The Swans have the AFL’s best midfield, and this man might be the best kick in the comp


And their only loss so far was to … Richmond. How did that happen again?

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From bad, to worse – Melbourne’s horror run

For Melbourne, there was nothing positive to take out of their King’s Birthday loss to Collingwood. Asked to respond after last week’s disaster against Fremantle, they managed just six goals, lost arguably their best player Christian Petracca along the way, and looked again like a side that had lost all connection to one another.

But the rest of the competition will be looking on nervously at the reigning premiers. A team missing their two best forwards (Brody Mihocek and Jamie Elliott, plus Dan McStay), key midfielders Scott Pendlebury, Jordan De Goey and Tom Mitchell, plus ruckman Mason Cox and a number of back-up players is somehow just one game off second spot after a 0-3 start.

That’s depth, and a credit to the system drilled by Collingwood coach Craig McRae and his team. The loss of senior personnel has opened up opportunities, and they’ve found some players: Defender Charlie Dean looks more comfortable by the week, and good things happen when Harvey Harrison has the ball.

They’ve got North next week, and then a much-needed bye – by which time they’ll probably have De Goey, Pendlebury, Mitchell and Mihocek back. Look out.

De Koning’s crowning moment

If you missed Sunday’s match between Carlton and Essendon and just looked at the stats, you might come to the conclusion that ruckmen Tom De Koning and Todd Goldstein fought an absorbing battle, and you’d be right: Goldstein 19 possessions, 35 hit-outs and nine clearances to De Koning’s 24, 19 and 11.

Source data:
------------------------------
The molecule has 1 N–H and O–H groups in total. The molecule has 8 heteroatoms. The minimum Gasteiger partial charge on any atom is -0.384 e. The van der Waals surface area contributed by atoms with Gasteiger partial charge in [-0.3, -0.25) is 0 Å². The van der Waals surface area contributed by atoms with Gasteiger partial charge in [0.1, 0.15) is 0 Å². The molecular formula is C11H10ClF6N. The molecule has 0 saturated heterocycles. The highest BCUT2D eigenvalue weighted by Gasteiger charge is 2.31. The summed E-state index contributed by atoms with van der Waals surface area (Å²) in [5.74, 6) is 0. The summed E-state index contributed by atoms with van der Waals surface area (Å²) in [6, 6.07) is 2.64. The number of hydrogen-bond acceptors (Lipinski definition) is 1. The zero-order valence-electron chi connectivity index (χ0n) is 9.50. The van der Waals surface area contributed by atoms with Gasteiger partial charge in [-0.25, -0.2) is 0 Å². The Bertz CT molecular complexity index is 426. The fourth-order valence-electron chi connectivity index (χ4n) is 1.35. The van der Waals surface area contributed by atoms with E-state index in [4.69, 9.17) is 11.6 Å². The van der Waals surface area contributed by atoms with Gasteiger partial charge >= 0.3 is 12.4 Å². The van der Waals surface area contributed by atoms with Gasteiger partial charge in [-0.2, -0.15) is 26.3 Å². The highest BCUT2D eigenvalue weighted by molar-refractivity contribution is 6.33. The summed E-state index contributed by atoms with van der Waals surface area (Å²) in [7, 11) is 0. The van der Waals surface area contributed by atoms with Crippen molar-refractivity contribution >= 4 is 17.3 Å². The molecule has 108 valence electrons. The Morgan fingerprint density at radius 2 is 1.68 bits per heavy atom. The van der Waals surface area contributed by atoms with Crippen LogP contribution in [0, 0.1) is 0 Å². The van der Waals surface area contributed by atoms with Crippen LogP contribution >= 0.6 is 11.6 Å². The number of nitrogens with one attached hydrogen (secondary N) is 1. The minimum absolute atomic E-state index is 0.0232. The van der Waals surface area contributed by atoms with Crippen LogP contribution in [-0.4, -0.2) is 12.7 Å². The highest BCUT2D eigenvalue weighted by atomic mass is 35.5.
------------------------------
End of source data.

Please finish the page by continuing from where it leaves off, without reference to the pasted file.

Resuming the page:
But match belonged to De Koning, and so to Carlton. Early in the last quarter, when Essendon were coming hard, it was the big blond who wrenched the game from the Bombers’ grasp with four crucial centre clearances to decisively give the Blues much-needed territory. Goals to Alex Cincotta, Zac Williams and Charlie Curnow followed. Game over.

There was nothing terribly scientific about it. Again, that’s a reflection of Carlton’s straightforward game style.

Goldstein, a master, was the better ruck craftsman. But De Koning took five marks and was the better player when the ball hit the ground, clearing space for his teammates when he didn’t grab the ball and thump it forward himself.

The ruck dual was mirrored by other fascinating internal contests.

Sam Durham – who has this pundit’s vote as the most improved player in the competition – mostly subdued Carlton skipper Patty Cripps, while Cincotta did a superb job of curtailing Zach Merrett.

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Nifty Nic Martin was the only midfielder to really cut loose across the match.

Look at those stats again, and you might have wondered how Carlton won. Essendon were wasteful, with more entries into attack and more scoring opportunities. But Carlton – who had their first taste of finals in a decade last year – were steadier, and their weapons more lethal.

Add De Koning to their considerable arsenal.

The tag really is back

Between Cincotta, Durham, and Alex Neal-Bullen’s job on Nick Daicos at the King’s Birthday game this afternoon, the run-with player is back in vogue. Neal-Bullen held Daicos to eight possessions at half-time, mostly ineffectual. It was the hardest tag the Collingwood prodigy has worn since Hawthorn’s Finn Maginness smothered him last year.